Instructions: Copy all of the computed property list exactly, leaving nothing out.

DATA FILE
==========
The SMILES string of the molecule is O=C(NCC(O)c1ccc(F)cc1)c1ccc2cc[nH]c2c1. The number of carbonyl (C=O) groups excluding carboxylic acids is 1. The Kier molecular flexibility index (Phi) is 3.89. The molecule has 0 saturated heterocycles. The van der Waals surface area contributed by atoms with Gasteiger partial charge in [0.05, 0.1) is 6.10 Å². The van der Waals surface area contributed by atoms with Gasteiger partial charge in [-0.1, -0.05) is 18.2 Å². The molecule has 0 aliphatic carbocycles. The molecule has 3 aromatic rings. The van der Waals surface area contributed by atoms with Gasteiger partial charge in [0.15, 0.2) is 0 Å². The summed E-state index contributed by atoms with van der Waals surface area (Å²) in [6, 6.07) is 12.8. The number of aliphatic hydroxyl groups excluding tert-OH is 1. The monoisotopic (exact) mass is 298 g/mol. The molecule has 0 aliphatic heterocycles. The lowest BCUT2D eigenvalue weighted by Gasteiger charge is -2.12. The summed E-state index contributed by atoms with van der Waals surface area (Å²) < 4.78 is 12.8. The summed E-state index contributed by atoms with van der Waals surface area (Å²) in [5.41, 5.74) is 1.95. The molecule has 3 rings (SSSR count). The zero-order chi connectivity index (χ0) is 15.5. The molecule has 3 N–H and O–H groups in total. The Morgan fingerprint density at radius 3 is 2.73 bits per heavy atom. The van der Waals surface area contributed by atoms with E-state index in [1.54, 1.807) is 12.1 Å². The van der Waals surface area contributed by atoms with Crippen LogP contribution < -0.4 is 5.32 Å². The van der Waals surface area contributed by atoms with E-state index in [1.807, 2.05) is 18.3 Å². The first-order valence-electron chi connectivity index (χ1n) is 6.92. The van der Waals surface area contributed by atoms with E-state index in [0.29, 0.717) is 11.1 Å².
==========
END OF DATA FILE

The SMILES string of the molecule is O=C(NCC(O)c1ccc(F)cc1)c1ccc2cc[nH]c2c1. The number of carbonyl (C=O) groups excluding carboxylic acids is 1. The Kier molecular flexibility index (Phi) is 3.89. The molecule has 0 saturated heterocycles. The van der Waals surface area contributed by atoms with Gasteiger partial charge in [0.05, 0.1) is 6.10 Å². The van der Waals surface area contributed by atoms with Gasteiger partial charge in [-0.1, -0.05) is 18.2 Å². The molecule has 0 aliphatic carbocycles. The molecule has 3 aromatic rings. The van der Waals surface area contributed by atoms with Gasteiger partial charge in [0.15, 0.2) is 0 Å². The summed E-state index contributed by atoms with van der Waals surface area (Å²) in [6, 6.07) is 12.8. The number of aliphatic hydroxyl groups excluding tert-OH is 1. The monoisotopic (exact) mass is 298 g/mol. The molecule has 0 aliphatic heterocycles. The lowest BCUT2D eigenvalue weighted by Gasteiger charge is -2.12. The summed E-state index contributed by atoms with van der Waals surface area (Å²) < 4.78 is 12.8. The summed E-state index contributed by atoms with van der Waals surface area (Å²) in [5.41, 5.74) is 1.95. The molecule has 3 rings (SSSR count). The zero-order chi connectivity index (χ0) is 15.5. The molecule has 3 N–H and O–H groups in total. The Morgan fingerprint density at radius 3 is 2.73 bits per heavy atom. The van der Waals surface area contributed by atoms with E-state index in [1.54, 1.807) is 12.1 Å². The van der Waals surface area contributed by atoms with Crippen LogP contribution < -0.4 is 5.32 Å². The van der Waals surface area contributed by atoms with E-state index in [1.807, 2.05) is 18.3 Å². The first-order valence-electron chi connectivity index (χ1n) is 6.92. The van der Waals surface area contributed by atoms with E-state index in [0.29, 0.717) is 11.1 Å².